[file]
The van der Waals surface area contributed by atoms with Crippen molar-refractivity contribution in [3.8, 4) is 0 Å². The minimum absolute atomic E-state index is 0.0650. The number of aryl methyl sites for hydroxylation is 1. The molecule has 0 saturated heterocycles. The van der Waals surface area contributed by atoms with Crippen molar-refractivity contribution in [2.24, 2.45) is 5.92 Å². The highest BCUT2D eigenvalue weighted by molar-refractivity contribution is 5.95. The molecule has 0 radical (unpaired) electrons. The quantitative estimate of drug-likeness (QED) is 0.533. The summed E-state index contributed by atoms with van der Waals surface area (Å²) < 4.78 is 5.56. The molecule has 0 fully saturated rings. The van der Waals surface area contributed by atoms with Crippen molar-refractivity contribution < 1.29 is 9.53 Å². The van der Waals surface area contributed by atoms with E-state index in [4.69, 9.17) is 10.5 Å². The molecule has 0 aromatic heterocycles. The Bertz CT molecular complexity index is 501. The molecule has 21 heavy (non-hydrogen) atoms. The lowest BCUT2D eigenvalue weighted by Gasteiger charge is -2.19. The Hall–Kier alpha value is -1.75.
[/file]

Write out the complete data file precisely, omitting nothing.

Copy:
The van der Waals surface area contributed by atoms with Crippen molar-refractivity contribution in [3.8, 4) is 0 Å². The minimum absolute atomic E-state index is 0.0650. The number of aryl methyl sites for hydroxylation is 1. The molecule has 0 saturated heterocycles. The van der Waals surface area contributed by atoms with Crippen molar-refractivity contribution in [2.24, 2.45) is 5.92 Å². The highest BCUT2D eigenvalue weighted by molar-refractivity contribution is 5.95. The molecule has 0 radical (unpaired) electrons. The quantitative estimate of drug-likeness (QED) is 0.533. The summed E-state index contributed by atoms with van der Waals surface area (Å²) < 4.78 is 5.56. The molecule has 0 fully saturated rings. The van der Waals surface area contributed by atoms with Crippen molar-refractivity contribution < 1.29 is 9.53 Å². The van der Waals surface area contributed by atoms with E-state index in [4.69, 9.17) is 10.5 Å². The molecule has 0 aromatic heterocycles. The Bertz CT molecular complexity index is 501. The molecule has 21 heavy (non-hydrogen) atoms. The lowest BCUT2D eigenvalue weighted by Gasteiger charge is -2.19. The Hall–Kier alpha value is -1.75.